November 16, 2005
Losing a loved one can be hard for anyone, but how about when a parent loses their son or daughter while fighting a war? This is the story of two parents from Charlottesville who's son was killed in Iraq last year.
Three-hundred sixty-two days, 23 hours, and several more minutes add up to what seems like an eternity. That's how long Betty and Bob Arms have been missing their son, Corporal Bradley Arms. This weekend marks one year since they got the devastating knock on the door. Though Bradley is gone, his spirit is here keeping his family strong.
"There have been a lot of blessings out of Brad's death, but there have been really hard days for both of us," said Betty Arms, the mother of Corporal Bradley Arms.
"It's very deep and very real. He was a like a lion on the inside, but very soft in his relationship with others," said Bob Arms, the father of Corporal Bradley Arms.
While five years old, Brad noticed his mom checking the mail after a hard day's work, and not finding any, Brad scribbled on paper, and stuck it into the mailbox.
"He found Mommy, and pulled on her and said, 'Mommy, you've got some mail,'" explained Bob Arms.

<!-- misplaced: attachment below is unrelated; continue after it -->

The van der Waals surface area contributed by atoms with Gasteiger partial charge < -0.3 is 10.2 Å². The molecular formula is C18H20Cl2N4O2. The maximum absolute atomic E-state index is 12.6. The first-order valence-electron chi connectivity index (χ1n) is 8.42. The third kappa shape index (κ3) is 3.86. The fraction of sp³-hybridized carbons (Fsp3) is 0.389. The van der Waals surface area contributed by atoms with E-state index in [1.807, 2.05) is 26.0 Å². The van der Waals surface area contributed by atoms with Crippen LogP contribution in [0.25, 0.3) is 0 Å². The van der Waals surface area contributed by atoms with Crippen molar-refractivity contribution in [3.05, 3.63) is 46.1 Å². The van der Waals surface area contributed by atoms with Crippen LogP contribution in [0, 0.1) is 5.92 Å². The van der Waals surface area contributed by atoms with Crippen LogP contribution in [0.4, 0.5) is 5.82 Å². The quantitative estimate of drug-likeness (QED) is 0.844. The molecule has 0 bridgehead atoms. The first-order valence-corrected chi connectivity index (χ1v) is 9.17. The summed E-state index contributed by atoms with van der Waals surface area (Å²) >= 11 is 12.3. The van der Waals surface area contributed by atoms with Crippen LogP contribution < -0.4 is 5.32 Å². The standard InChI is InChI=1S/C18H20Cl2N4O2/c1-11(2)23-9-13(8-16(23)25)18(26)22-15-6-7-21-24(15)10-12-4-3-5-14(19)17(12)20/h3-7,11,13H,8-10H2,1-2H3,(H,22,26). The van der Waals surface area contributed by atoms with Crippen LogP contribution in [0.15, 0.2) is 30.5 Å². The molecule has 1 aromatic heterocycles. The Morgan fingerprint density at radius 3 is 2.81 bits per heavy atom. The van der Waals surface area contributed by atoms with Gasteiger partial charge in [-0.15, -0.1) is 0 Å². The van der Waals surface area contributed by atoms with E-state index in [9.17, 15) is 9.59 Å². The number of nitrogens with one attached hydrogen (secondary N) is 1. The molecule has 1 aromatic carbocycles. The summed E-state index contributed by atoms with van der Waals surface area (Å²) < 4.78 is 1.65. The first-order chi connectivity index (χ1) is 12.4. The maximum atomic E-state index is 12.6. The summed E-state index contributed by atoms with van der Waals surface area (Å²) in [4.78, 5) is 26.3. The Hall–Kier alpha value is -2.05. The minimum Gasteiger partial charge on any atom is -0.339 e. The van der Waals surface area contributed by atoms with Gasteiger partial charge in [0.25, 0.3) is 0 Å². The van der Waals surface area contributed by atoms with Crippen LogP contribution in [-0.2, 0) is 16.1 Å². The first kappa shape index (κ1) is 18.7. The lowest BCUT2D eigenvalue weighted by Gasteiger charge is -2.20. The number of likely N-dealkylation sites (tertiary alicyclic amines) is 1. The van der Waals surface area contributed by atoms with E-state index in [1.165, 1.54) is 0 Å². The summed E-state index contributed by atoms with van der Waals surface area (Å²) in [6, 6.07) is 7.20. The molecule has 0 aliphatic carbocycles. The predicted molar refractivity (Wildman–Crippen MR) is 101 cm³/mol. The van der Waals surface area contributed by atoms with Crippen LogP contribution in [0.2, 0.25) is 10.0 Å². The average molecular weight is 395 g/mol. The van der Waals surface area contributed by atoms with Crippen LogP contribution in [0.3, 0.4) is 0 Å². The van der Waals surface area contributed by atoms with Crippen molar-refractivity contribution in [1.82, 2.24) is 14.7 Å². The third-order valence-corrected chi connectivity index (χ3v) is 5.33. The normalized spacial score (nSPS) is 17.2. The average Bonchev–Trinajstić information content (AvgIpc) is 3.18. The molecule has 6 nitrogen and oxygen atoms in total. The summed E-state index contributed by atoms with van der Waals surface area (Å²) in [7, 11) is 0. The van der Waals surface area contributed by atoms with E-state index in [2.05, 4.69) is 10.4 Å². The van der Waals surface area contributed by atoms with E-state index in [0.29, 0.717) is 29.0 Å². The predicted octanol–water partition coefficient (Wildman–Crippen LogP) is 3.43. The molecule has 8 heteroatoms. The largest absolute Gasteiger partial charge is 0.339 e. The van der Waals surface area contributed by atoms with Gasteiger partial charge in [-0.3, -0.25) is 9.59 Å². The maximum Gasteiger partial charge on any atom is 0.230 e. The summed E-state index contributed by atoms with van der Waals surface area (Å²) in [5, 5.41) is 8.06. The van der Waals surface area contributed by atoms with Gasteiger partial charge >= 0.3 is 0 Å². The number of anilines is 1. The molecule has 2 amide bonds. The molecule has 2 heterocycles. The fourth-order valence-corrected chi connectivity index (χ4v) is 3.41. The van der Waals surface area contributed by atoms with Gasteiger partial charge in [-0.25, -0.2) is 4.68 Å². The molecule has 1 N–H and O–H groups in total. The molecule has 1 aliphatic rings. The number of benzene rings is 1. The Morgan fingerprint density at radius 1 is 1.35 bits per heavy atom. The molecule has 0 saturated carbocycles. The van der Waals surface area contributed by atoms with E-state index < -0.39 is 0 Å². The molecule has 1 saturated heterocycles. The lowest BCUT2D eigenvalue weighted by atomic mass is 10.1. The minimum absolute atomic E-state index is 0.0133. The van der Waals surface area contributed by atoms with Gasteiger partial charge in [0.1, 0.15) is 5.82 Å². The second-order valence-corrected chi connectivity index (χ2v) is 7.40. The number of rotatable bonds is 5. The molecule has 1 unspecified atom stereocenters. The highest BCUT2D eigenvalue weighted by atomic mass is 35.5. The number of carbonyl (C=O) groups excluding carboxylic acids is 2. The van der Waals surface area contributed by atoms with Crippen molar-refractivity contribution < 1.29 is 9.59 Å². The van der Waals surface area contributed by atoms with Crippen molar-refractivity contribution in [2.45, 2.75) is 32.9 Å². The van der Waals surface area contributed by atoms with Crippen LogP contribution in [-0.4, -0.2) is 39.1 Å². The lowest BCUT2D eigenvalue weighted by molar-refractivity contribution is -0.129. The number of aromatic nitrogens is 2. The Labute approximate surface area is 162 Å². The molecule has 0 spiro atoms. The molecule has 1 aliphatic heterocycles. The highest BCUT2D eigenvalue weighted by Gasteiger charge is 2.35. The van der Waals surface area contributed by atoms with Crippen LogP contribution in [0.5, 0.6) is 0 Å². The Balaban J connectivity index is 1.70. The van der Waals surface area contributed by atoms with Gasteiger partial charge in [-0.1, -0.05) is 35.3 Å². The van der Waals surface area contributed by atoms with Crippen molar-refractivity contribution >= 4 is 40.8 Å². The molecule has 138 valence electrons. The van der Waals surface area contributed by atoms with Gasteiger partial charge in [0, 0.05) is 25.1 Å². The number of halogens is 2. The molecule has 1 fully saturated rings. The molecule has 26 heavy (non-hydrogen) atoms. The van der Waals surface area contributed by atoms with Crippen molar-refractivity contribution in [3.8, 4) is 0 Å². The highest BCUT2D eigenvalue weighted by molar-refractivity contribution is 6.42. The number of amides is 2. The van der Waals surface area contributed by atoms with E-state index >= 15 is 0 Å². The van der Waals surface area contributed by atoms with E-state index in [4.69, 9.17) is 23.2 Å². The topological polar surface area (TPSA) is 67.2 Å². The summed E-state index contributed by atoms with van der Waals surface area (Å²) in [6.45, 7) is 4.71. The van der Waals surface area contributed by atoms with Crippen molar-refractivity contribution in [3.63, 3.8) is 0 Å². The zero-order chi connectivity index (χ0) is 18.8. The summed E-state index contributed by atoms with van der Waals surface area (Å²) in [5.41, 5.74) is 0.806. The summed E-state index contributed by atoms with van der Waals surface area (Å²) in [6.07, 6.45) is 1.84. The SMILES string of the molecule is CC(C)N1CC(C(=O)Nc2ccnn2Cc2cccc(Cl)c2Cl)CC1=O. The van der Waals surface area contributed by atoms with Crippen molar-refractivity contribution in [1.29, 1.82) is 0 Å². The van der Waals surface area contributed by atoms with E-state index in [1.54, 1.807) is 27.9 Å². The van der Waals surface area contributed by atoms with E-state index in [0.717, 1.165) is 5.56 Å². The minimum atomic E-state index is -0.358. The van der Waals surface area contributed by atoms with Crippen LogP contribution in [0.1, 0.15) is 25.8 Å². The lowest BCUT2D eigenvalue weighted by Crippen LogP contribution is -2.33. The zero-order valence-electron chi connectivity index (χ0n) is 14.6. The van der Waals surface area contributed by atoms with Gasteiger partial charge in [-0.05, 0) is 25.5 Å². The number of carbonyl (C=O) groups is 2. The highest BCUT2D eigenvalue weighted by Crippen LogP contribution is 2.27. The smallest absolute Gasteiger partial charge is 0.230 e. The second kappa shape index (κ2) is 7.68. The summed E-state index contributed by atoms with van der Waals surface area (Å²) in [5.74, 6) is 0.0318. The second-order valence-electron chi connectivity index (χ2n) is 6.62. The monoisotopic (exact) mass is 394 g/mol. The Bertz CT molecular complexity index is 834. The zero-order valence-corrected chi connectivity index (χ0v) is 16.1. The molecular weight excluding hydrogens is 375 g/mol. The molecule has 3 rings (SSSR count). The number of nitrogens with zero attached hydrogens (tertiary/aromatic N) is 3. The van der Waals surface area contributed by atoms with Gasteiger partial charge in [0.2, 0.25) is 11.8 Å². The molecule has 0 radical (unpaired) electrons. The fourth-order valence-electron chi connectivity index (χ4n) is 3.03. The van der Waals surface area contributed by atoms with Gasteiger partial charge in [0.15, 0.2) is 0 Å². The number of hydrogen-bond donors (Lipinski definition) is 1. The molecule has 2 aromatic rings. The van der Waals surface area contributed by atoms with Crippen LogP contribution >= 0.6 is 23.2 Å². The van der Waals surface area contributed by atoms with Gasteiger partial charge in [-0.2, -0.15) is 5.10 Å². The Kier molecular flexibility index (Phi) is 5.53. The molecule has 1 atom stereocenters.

With memories like that so clear, their minds will not wander, not even for a split-second, away from Marine Corporal Bradley T. Arms. Another memory they'll never forget is the knock on the door.
"All of the imaginations of who was there had previously been stirred ever since Brad left for Iraq. There have been other knocks at the door, and we've jumped thinking, 'who is it,'" said Bob Arms.
This time, 6:35 p.m., November 19th, it was real. Corporal Bradley Arms had been killed.
"We're sorry to report that your son, Corporal Bradley Thomas Arms, has been killed in action serving your country," Bob Arms said narrating the military officials announcement.
Keeping mom and dad strong is their faith.
"For us, faith that Brad is with God, that he's in Heaven, and we will in fact, see him again," said Betty Arms.
In the recent year, Bob has gained a better understanding of Christ, and Betty has worked many hours with the Blue Star Families supporting others just like her.
While Brad has been gone a year, it's feels like many firsts are still to come, since Brad wasn't expected home until April 2005.
To Bob and Betty, this holiday season, will be the first without their son.
While many people will run errands this weekends, or perhaps take a weekend getaway to free their minds, Bob and Betty most certainly will not. They'll gather with family and friend's from Brad's platoon who all returned home in April for dinner, and private time.
Another thing keeping the Arms busy is working with the Bradley T. Arms Scholarship Fund at the Covenant School.